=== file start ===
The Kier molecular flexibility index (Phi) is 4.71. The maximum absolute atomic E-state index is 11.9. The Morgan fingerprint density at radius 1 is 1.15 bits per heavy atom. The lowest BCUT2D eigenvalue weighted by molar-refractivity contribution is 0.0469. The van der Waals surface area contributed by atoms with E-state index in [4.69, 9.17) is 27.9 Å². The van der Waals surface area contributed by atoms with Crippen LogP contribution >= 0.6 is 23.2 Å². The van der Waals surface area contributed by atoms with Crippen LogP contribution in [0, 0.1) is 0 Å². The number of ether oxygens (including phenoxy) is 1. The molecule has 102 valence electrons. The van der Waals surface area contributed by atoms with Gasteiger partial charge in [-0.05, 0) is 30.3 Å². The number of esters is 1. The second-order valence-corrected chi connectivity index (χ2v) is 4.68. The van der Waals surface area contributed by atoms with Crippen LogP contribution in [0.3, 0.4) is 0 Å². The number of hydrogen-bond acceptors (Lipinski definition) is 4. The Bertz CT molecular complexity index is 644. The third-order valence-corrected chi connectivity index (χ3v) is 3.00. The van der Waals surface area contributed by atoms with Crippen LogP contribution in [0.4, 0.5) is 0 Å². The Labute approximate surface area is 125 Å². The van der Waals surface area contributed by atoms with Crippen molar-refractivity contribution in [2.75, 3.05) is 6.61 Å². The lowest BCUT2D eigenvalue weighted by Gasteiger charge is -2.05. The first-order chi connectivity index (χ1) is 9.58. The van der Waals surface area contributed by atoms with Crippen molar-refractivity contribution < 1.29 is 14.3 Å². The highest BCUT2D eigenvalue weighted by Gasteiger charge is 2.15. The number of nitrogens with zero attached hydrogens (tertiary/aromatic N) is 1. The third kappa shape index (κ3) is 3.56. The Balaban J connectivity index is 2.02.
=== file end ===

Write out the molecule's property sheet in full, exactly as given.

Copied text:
The Kier molecular flexibility index (Phi) is 4.71. The maximum absolute atomic E-state index is 11.9. The Morgan fingerprint density at radius 1 is 1.15 bits per heavy atom. The lowest BCUT2D eigenvalue weighted by molar-refractivity contribution is 0.0469. The van der Waals surface area contributed by atoms with E-state index in [4.69, 9.17) is 27.9 Å². The van der Waals surface area contributed by atoms with Crippen LogP contribution >= 0.6 is 23.2 Å². The van der Waals surface area contributed by atoms with Crippen LogP contribution in [0, 0.1) is 0 Å². The number of ether oxygens (including phenoxy) is 1. The molecule has 102 valence electrons. The van der Waals surface area contributed by atoms with Gasteiger partial charge in [-0.05, 0) is 30.3 Å². The number of esters is 1. The second-order valence-corrected chi connectivity index (χ2v) is 4.68. The van der Waals surface area contributed by atoms with Crippen LogP contribution in [0.3, 0.4) is 0 Å². The number of hydrogen-bond acceptors (Lipinski definition) is 4. The Bertz CT molecular complexity index is 644. The third-order valence-corrected chi connectivity index (χ3v) is 3.00. The van der Waals surface area contributed by atoms with Crippen LogP contribution in [0.4, 0.5) is 0 Å². The Labute approximate surface area is 125 Å². The van der Waals surface area contributed by atoms with Crippen molar-refractivity contribution in [2.75, 3.05) is 6.61 Å². The lowest BCUT2D eigenvalue weighted by Gasteiger charge is -2.05. The first-order chi connectivity index (χ1) is 9.58. The van der Waals surface area contributed by atoms with Crippen molar-refractivity contribution < 1.29 is 14.3 Å². The highest BCUT2D eigenvalue weighted by Gasteiger charge is 2.15. The number of nitrogens with zero attached hydrogens (tertiary/aromatic N) is 1. The third kappa shape index (κ3) is 3.56. The Balaban J connectivity index is 2.02.